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Sunday Times Teaser 3029 – Square Jigsaw

by Victor Bryant

Published Sunday October 11 2020 (link)

I chose a whole number and asked my grandson to cut out all possible rectangles with sides a whole number of centimetres whose area, in square centimetres, did not exceed my number. (So, for example, had my number been 6 he would have cut out rectangles of sizes 1×1, 1×2, 1×3, 1×4, 1×5, 1×6, 2×2 and 2×3.) The total area of all the pieces was a three-figure number of square centimetres.

He then used all the pieces to make, in jigsaw fashion, a set of squares. There were more than two squares and at least two pieces in each square.

What number did I originally choose?

6 Comments Leave one →
  1. Brian Gladman permalink

    This gives possible solutions but doesn’t prove that the squares can actually be constructed.

    Here is one of many solutions.

  2. John Z permalink

    Lovely recursive function. I found that it is possible to remove the ‘if’ statement at line eleven by substituting ‘x’ for ‘mns’ in line 13:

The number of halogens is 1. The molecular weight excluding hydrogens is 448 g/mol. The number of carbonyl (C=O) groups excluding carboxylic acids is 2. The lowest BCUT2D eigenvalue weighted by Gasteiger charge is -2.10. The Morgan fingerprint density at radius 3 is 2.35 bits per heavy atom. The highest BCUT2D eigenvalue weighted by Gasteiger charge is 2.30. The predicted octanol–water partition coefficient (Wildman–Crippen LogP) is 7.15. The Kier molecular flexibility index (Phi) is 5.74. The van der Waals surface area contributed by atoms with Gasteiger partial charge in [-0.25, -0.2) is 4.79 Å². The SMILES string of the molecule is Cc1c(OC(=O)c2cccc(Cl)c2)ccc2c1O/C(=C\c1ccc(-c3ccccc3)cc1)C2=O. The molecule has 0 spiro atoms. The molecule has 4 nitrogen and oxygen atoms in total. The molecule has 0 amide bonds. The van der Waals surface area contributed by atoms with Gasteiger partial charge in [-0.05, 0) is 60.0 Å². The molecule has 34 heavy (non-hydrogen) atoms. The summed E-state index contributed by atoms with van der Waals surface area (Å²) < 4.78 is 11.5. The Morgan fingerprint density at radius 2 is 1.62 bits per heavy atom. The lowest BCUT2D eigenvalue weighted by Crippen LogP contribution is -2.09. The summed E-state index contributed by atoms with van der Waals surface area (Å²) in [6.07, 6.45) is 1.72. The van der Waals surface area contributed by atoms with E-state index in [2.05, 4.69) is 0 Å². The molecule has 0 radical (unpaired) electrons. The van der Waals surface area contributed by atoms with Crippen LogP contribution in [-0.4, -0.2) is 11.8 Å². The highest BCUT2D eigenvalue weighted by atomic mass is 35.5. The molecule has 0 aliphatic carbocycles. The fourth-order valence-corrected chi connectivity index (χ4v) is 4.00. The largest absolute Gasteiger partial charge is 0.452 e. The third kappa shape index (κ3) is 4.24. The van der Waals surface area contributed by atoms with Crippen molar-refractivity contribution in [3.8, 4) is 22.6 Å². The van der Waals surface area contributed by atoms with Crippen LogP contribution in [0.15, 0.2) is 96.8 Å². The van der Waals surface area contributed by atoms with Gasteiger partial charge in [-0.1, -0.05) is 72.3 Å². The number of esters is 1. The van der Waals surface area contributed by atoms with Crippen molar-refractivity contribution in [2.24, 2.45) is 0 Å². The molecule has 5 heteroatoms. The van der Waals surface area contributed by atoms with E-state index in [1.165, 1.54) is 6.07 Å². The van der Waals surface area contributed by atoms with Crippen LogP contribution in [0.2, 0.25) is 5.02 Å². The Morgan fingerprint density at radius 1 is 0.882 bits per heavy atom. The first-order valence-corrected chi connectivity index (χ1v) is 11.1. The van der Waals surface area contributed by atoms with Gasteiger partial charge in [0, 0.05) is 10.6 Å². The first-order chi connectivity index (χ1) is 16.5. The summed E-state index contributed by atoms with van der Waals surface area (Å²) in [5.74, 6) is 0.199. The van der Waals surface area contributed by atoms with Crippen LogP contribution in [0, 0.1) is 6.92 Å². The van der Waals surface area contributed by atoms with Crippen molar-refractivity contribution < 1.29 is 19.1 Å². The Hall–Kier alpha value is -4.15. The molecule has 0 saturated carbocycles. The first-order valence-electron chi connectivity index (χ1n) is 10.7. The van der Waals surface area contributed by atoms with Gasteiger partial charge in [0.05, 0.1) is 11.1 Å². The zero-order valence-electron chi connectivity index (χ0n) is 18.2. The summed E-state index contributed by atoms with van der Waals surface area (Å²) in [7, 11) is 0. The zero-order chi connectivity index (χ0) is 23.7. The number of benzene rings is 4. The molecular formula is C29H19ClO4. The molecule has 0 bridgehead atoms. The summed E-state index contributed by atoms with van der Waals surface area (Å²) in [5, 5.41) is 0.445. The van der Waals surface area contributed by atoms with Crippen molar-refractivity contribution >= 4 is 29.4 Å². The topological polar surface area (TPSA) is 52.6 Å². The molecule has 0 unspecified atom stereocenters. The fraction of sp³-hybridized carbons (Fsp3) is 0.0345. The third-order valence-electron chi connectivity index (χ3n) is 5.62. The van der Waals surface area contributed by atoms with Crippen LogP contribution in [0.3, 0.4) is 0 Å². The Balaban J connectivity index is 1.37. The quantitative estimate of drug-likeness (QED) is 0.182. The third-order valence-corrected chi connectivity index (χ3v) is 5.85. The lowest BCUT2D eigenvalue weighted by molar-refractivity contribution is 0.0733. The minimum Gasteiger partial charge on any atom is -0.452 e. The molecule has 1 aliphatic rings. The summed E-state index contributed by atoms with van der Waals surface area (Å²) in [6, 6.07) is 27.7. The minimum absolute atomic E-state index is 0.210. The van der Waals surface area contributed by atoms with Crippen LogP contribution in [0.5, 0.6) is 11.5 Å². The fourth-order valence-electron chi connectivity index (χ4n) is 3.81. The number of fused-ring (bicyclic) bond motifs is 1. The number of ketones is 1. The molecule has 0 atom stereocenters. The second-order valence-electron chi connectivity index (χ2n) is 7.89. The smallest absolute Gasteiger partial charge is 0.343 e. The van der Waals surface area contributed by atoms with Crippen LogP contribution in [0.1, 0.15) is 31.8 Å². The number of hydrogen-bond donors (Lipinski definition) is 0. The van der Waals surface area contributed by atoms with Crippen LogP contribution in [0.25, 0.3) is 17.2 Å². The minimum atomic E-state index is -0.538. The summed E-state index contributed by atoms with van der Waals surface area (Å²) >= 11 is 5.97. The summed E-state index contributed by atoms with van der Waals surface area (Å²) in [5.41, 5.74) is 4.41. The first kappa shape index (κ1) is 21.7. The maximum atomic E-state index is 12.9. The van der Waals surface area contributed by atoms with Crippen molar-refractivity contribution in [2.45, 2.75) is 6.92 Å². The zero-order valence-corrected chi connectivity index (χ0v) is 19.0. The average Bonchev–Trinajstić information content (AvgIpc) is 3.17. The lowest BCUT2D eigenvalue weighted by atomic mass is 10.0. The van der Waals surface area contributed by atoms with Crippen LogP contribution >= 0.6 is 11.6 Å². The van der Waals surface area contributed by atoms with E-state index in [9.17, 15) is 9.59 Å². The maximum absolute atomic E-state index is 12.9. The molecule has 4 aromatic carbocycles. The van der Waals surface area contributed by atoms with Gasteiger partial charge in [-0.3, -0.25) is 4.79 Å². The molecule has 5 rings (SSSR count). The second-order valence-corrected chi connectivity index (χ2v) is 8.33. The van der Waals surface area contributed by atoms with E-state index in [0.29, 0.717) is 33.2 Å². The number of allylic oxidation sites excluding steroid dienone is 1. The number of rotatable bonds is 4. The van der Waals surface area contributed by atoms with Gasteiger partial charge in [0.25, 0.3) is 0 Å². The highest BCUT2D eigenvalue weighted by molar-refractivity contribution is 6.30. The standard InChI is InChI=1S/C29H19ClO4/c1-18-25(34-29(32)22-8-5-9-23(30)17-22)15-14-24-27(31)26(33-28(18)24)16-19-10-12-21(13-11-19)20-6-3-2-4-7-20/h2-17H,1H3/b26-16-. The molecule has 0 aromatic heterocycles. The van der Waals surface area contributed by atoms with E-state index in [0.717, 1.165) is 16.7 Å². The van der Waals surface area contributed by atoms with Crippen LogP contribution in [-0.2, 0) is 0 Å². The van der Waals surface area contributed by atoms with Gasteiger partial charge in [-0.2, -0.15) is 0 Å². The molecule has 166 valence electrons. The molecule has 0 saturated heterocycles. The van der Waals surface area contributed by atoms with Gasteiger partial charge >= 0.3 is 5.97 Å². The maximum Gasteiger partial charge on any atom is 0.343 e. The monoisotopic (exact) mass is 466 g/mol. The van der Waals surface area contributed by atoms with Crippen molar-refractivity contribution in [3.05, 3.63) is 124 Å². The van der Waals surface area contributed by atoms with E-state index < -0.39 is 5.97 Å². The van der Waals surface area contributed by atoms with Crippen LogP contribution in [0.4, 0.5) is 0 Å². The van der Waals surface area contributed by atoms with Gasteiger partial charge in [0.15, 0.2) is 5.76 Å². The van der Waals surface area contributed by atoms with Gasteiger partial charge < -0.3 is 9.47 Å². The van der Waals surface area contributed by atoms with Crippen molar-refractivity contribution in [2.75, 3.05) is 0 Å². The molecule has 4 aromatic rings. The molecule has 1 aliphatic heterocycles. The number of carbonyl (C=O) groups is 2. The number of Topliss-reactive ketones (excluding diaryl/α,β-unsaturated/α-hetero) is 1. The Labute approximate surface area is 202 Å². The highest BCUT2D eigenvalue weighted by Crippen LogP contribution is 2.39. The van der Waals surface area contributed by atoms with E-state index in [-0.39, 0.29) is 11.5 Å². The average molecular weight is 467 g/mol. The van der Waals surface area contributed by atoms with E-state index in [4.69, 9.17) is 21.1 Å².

yield from sum_sqs(area – x * x, x, mxs, sq + (x,))

    The ‘sorted’ in line 18 seems redundant. Relic from an earlier version where all the rectangles were printed out?

    How did you do the 29×29 puzzle? Manually or Pythonically? Either way it’s impressive.

    • Brian Gladman permalink

      Thanks John,

      That is a simplification and it is also possible to avoid calculating area – x * x twice (see my update above). The rectangle sort was useful in debugging but, as you say, it serves no other purpose.

      I found the 29×29 square with a program. Fitting shapes inside other shapes comes up a lot so I have a standard bit of code for doing this.

  3. John Z permalink

    Even better!

    BTW I won’t be posting my smoke-belching, coal-fired code this week.

  4. Tony Smith permalink


    Does your fitting program produce and/or count all possible essentially different tilings?

    How long does it take to run?

    Have you got a program to colour the square with 4 colours to illustrate the 4-Colour Theorem?

    • Brian Gladman permalink

      It takes about eight minutes to find one solution. It does not count solutions and I don’t have a program for allocating colours. EDIT I have now recoded it and the run time per solution is down to a few seconds.

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